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The term “Nationality” is a broader concept which is often used as a relationship of individual and state from international aspect whereas the term “Citizenship” has a relation to internal aspects between state and individual.
An individual cannot change his “Nationality” but he always has an option to change his “Citizenship”. Therefore, the misconception of using both the words as synonymously or interchangeably by the layman is not factually correct.
Definition of Nationality
A man’s nationality is denoted as his membership for a state on the basis of his relationship with the state. It is the status of belongingness of the individual to the country. No individual can be ‘national’ of more than one country but can be citizens of one or more countries.
The status of nationality can be acquired by inheritance, birth, parentage, naturalisation, marriage, or repatriation which is subject to the laws prevalent in that country.
It has two kinds of membership with the state:
It determines the political status of the individual, with reference to allegiance. It is most frequent and sometimes the only link between an individual and a state ensuring that effect is given to that individual’s rights and obligation at international law. Allegiance and protection are the correlative aspects of nationality.
Every country has certain sets of provisions that help in determining the “nationals” of the country. A person who is politically members of the State and owes allegiance towards the state is the ‘national’ of the State but it is not necessary that all of them possess the full civic privileges or political rights which are conferred upon ‘citizens’.
The individual can lose his citizenship having no loss to his nationality of that state. Again, it is not important for an individual to be the residence of the state in order to become a national of that State.
Definition of Citizenship
The concept of Citizenship is related to membership of a state with respect to the certain rights which are enjoyed by an individual under the municipal law of that state. It is a legal or juristic concept because it is important for an individual to obtain a legal sanctity of the state by registering himself as a citizen under the laws of that country.
A person should fulfil all the legal requirements of that country for acquiring a citizenship status. One can become a citizen of the country through various ways was such as by birth, inheritance, registration, marriage or naturalization.
A person can be denoted as the ‘citizen’ when he posses all political rights and civic privileges that are subject to certain disqualifications like the minority, sex, or etc.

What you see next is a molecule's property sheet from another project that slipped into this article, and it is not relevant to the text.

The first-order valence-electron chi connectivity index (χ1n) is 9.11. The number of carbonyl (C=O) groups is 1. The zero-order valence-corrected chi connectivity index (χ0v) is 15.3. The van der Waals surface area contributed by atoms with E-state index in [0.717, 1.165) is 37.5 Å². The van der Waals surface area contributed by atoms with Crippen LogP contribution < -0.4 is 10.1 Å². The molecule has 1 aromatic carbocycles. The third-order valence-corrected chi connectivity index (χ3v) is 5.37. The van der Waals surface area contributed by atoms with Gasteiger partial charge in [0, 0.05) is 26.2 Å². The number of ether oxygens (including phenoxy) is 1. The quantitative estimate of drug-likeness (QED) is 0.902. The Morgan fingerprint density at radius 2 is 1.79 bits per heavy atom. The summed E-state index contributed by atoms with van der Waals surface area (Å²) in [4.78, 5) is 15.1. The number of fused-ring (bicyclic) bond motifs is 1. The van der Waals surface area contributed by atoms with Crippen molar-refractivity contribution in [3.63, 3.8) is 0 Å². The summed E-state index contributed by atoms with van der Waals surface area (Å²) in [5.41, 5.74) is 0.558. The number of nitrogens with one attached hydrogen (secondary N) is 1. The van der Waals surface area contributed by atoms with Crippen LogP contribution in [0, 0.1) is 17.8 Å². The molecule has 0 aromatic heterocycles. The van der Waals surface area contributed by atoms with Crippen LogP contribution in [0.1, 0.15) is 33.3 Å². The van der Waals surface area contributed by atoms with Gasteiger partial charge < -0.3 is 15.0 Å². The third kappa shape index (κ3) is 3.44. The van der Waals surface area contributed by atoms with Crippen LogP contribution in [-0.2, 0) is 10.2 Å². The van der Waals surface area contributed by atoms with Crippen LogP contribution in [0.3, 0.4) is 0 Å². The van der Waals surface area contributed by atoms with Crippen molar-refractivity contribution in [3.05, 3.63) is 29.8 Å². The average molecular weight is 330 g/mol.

It is possible for an individual to change his citizenship whenever he wants and can acquire more than single citizenship at a time. All the citizens of the country are given certain rules and regulations by their government which are binding on them.
The distinction between the two concepts of ‘nationality’ and ‘citizenship’ is explained by Chief Justice Sinha as follows:
“Nationality has reference to the jural relationship which may arise for consideration under International Law. On the other hand, ‘citizenship’ has reference to the jural relationship under municipal law. In other words, nationality determines the civil right of a person, natural or artificial, particularly with reference to international law, whereas citizenship is intimately connected with civil rights under municipal law.
Hence, all citizens are nationals of a particular state, but all nationals may not be citizens of the state. In other words, citizens are those persons who have full political rights as distinguished from nationals who may not enjoy full political rights and are still domiciled in that country.”
|Relationship of individual and state from the International aspect.||Relationship of individual and state from Internal aspect.|
|A person with nationality becomes “National”.||A person with citizenship becomes “Citizen”.|
|It is based on the political, ethical or racial concept.||It is based on the legal or juristic concept.|
|It can be acquired by inheritance, birth, parentage, naturalisation, marriage, or repatriation||It can be acquired by birth, inheritance, registration, marriage or naturalization.|
|It cannot be changed.||It can be changed.|
|Single nationality||Dual Citizenship|
 Sub-nominee Union of Scotland and England case 1 Moore KB 790, (11 Digest Reissue) 656.